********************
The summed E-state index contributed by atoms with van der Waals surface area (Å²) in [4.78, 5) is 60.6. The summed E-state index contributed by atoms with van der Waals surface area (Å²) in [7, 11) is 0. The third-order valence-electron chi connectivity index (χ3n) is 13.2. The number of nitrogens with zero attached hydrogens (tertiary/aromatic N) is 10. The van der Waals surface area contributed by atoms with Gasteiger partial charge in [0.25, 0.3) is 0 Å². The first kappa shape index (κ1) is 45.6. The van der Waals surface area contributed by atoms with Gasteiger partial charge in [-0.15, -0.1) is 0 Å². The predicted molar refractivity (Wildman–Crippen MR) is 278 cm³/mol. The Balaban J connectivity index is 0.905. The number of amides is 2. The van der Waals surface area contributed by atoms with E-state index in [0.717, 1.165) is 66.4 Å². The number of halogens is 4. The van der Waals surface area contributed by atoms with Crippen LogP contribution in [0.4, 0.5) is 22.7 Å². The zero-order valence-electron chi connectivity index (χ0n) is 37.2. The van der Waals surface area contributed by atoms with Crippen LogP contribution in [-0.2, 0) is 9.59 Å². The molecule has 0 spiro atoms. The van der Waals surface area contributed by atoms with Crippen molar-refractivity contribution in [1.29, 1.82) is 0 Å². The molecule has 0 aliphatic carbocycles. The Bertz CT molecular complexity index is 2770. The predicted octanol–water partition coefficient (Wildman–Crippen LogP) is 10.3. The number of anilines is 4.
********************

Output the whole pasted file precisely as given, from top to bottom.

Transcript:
The summed E-state index contributed by atoms with van der Waals surface area (Å²) in [4.78, 5) is 60.6. The summed E-state index contributed by atoms with van der Waals surface area (Å²) in [7, 11) is 0. The third-order valence-electron chi connectivity index (χ3n) is 13.2. The number of nitrogens with zero attached hydrogens (tertiary/aromatic N) is 10. The van der Waals surface area contributed by atoms with Gasteiger partial charge in [0.25, 0.3) is 0 Å². The first kappa shape index (κ1) is 45.6. The van der Waals surface area contributed by atoms with Gasteiger partial charge in [-0.15, -0.1) is 0 Å². The predicted molar refractivity (Wildman–Crippen MR) is 278 cm³/mol. The Balaban J connectivity index is 0.905. The number of amides is 2. The van der Waals surface area contributed by atoms with E-state index in [0.717, 1.165) is 66.4 Å². The number of halogens is 4. The van der Waals surface area contributed by atoms with Crippen LogP contribution in [0.4, 0.5) is 22.7 Å². The zero-order valence-electron chi connectivity index (χ0n) is 37.2. The van der Waals surface area contributed by atoms with Crippen LogP contribution in [-0.2, 0) is 9.59 Å². The molecule has 0 spiro atoms. The van der Waals surface area contributed by atoms with Crippen molar-refractivity contribution in [1.29, 1.82) is 0 Å². The molecule has 0 aliphatic carbocycles. The Bertz CT molecular complexity index is 2770. The predicted octanol–water partition coefficient (Wildman–Crippen LogP) is 10.3. The number of anilines is 4.